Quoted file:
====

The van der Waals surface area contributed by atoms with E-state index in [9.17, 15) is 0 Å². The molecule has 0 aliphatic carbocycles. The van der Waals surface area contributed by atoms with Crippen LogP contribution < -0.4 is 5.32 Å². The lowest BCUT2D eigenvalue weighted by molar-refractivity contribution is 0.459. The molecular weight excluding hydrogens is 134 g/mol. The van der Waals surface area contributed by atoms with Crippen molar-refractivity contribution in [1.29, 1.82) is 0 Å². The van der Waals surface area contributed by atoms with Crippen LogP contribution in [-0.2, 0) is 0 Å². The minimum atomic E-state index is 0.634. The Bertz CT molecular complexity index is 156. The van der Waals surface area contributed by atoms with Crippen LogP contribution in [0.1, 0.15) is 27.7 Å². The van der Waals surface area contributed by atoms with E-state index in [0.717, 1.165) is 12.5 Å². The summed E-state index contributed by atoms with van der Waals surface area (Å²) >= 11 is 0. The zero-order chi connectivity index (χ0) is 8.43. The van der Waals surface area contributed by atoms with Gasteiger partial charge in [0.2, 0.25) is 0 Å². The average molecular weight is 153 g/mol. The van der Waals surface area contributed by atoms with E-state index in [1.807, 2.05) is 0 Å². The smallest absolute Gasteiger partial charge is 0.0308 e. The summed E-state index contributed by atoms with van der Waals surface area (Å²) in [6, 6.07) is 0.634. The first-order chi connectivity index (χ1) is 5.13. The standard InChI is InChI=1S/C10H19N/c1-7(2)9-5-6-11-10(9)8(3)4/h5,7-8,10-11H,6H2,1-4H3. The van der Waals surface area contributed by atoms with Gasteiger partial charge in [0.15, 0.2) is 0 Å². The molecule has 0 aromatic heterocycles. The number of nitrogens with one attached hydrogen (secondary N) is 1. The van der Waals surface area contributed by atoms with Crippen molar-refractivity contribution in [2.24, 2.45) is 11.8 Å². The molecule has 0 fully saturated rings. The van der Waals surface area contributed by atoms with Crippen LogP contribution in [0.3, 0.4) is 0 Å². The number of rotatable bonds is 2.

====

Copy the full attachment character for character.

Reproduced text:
The van der Waals surface area contributed by atoms with E-state index in [9.17, 15) is 0 Å². The molecule has 0 aliphatic carbocycles. The van der Waals surface area contributed by atoms with Crippen LogP contribution < -0.4 is 5.32 Å². The lowest BCUT2D eigenvalue weighted by molar-refractivity contribution is 0.459. The molecular weight excluding hydrogens is 134 g/mol. The van der Waals surface area contributed by atoms with Crippen molar-refractivity contribution in [1.29, 1.82) is 0 Å². The van der Waals surface area contributed by atoms with Crippen LogP contribution in [-0.2, 0) is 0 Å². The minimum atomic E-state index is 0.634. The Bertz CT molecular complexity index is 156. The van der Waals surface area contributed by atoms with Crippen LogP contribution in [0.1, 0.15) is 27.7 Å². The van der Waals surface area contributed by atoms with E-state index in [0.717, 1.165) is 12.5 Å². The summed E-state index contributed by atoms with van der Waals surface area (Å²) >= 11 is 0. The zero-order chi connectivity index (χ0) is 8.43. The van der Waals surface area contributed by atoms with Gasteiger partial charge in [0.2, 0.25) is 0 Å². The average molecular weight is 153 g/mol. The van der Waals surface area contributed by atoms with E-state index in [1.807, 2.05) is 0 Å². The smallest absolute Gasteiger partial charge is 0.0308 e. The summed E-state index contributed by atoms with van der Waals surface area (Å²) in [6, 6.07) is 0.634. The first-order chi connectivity index (χ1) is 5.13. The standard InChI is InChI=1S/C10H19N/c1-7(2)9-5-6-11-10(9)8(3)4/h5,7-8,10-11H,6H2,1-4H3. The van der Waals surface area contributed by atoms with Gasteiger partial charge in [0.15, 0.2) is 0 Å². The molecule has 0 aromatic heterocycles. The number of nitrogens with one attached hydrogen (secondary N) is 1. The van der Waals surface area contributed by atoms with Crippen molar-refractivity contribution in [2.24, 2.45) is 11.8 Å². The molecule has 0 fully saturated rings. The van der Waals surface area contributed by atoms with Crippen LogP contribution in [0.3, 0.4) is 0 Å². The number of rotatable bonds is 2.